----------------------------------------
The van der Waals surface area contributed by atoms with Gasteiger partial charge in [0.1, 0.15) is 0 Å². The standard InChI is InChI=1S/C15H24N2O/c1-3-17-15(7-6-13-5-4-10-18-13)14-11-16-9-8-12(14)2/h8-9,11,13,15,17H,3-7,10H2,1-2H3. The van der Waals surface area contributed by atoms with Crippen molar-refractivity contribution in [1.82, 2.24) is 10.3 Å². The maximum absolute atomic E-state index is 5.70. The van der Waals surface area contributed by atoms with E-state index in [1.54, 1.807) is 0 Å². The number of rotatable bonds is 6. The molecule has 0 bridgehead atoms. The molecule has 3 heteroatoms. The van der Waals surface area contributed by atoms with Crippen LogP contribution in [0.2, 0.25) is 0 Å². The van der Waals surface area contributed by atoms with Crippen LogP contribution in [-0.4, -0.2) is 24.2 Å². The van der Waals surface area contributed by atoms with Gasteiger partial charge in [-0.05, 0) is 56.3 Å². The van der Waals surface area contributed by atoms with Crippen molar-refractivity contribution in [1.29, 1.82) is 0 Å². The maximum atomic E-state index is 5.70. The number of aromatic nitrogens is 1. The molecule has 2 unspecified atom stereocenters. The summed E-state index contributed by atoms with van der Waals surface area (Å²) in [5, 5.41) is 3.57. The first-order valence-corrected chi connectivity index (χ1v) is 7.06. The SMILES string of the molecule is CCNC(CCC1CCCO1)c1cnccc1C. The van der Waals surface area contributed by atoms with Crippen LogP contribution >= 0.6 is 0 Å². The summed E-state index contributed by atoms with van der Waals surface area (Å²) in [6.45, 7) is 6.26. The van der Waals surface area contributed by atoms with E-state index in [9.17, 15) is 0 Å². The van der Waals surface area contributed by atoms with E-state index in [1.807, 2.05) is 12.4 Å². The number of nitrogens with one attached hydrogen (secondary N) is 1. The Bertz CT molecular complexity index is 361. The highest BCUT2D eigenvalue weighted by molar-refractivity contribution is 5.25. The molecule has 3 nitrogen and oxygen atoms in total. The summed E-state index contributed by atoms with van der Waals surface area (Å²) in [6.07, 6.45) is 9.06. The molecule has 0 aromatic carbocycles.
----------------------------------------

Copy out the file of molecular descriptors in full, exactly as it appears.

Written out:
The van der Waals surface area contributed by atoms with Gasteiger partial charge in [0.1, 0.15) is 0 Å². The standard InChI is InChI=1S/C15H24N2O/c1-3-17-15(7-6-13-5-4-10-18-13)14-11-16-9-8-12(14)2/h8-9,11,13,15,17H,3-7,10H2,1-2H3. The van der Waals surface area contributed by atoms with Crippen molar-refractivity contribution in [1.82, 2.24) is 10.3 Å². The maximum absolute atomic E-state index is 5.70. The van der Waals surface area contributed by atoms with E-state index in [1.54, 1.807) is 0 Å². The number of rotatable bonds is 6. The molecule has 0 bridgehead atoms. The molecule has 3 heteroatoms. The van der Waals surface area contributed by atoms with Crippen LogP contribution in [0.2, 0.25) is 0 Å². The van der Waals surface area contributed by atoms with Crippen LogP contribution in [-0.4, -0.2) is 24.2 Å². The van der Waals surface area contributed by atoms with Gasteiger partial charge in [-0.05, 0) is 56.3 Å². The van der Waals surface area contributed by atoms with Crippen molar-refractivity contribution in [1.29, 1.82) is 0 Å². The maximum atomic E-state index is 5.70. The number of aromatic nitrogens is 1. The molecule has 2 unspecified atom stereocenters. The summed E-state index contributed by atoms with van der Waals surface area (Å²) in [5, 5.41) is 3.57. The first-order valence-corrected chi connectivity index (χ1v) is 7.06. The SMILES string of the molecule is CCNC(CCC1CCCO1)c1cnccc1C. The van der Waals surface area contributed by atoms with Crippen LogP contribution >= 0.6 is 0 Å². The summed E-state index contributed by atoms with van der Waals surface area (Å²) in [6.45, 7) is 6.26. The van der Waals surface area contributed by atoms with E-state index in [9.17, 15) is 0 Å². The van der Waals surface area contributed by atoms with E-state index in [1.807, 2.05) is 12.4 Å². The number of nitrogens with one attached hydrogen (secondary N) is 1. The Bertz CT molecular complexity index is 361. The highest BCUT2D eigenvalue weighted by molar-refractivity contribution is 5.25. The molecule has 3 nitrogen and oxygen atoms in total. The summed E-state index contributed by atoms with van der Waals surface area (Å²) in [6.07, 6.45) is 9.06. The molecule has 0 aromatic carbocycles.